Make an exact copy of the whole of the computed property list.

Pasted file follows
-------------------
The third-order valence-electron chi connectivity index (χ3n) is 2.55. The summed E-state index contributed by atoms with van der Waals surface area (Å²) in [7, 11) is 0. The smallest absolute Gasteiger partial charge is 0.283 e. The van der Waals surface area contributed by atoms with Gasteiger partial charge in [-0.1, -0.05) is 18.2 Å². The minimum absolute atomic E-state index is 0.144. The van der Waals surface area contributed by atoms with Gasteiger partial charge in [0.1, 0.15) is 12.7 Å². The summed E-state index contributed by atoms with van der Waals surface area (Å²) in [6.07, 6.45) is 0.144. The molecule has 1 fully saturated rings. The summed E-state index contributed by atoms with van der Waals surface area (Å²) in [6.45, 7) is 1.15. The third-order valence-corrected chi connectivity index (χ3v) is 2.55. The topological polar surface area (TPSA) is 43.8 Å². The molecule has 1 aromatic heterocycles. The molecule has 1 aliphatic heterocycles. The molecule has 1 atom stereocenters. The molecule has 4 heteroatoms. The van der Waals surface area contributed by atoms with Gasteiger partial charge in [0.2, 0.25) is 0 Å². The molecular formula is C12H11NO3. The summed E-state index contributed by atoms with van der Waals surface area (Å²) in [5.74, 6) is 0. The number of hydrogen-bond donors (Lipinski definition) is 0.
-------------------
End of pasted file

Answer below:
The third-order valence-electron chi connectivity index (χ3n) is 2.55. The summed E-state index contributed by atoms with van der Waals surface area (Å²) in [7, 11) is 0. The smallest absolute Gasteiger partial charge is 0.283 e. The van der Waals surface area contributed by atoms with Gasteiger partial charge in [-0.1, -0.05) is 18.2 Å². The minimum absolute atomic E-state index is 0.144. The van der Waals surface area contributed by atoms with Gasteiger partial charge in [0.1, 0.15) is 12.7 Å². The summed E-state index contributed by atoms with van der Waals surface area (Å²) in [6.07, 6.45) is 0.144. The molecule has 1 fully saturated rings. The summed E-state index contributed by atoms with van der Waals surface area (Å²) in [6.45, 7) is 1.15. The third-order valence-corrected chi connectivity index (χ3v) is 2.55. The topological polar surface area (TPSA) is 43.8 Å². The molecule has 1 aromatic heterocycles. The molecule has 1 aliphatic heterocycles. The molecule has 1 atom stereocenters. The molecule has 4 heteroatoms. The van der Waals surface area contributed by atoms with Gasteiger partial charge in [0.2, 0.25) is 0 Å². The molecular formula is C12H11NO3. The summed E-state index contributed by atoms with van der Waals surface area (Å²) in [5.74, 6) is 0. The number of hydrogen-bond donors (Lipinski definition) is 0.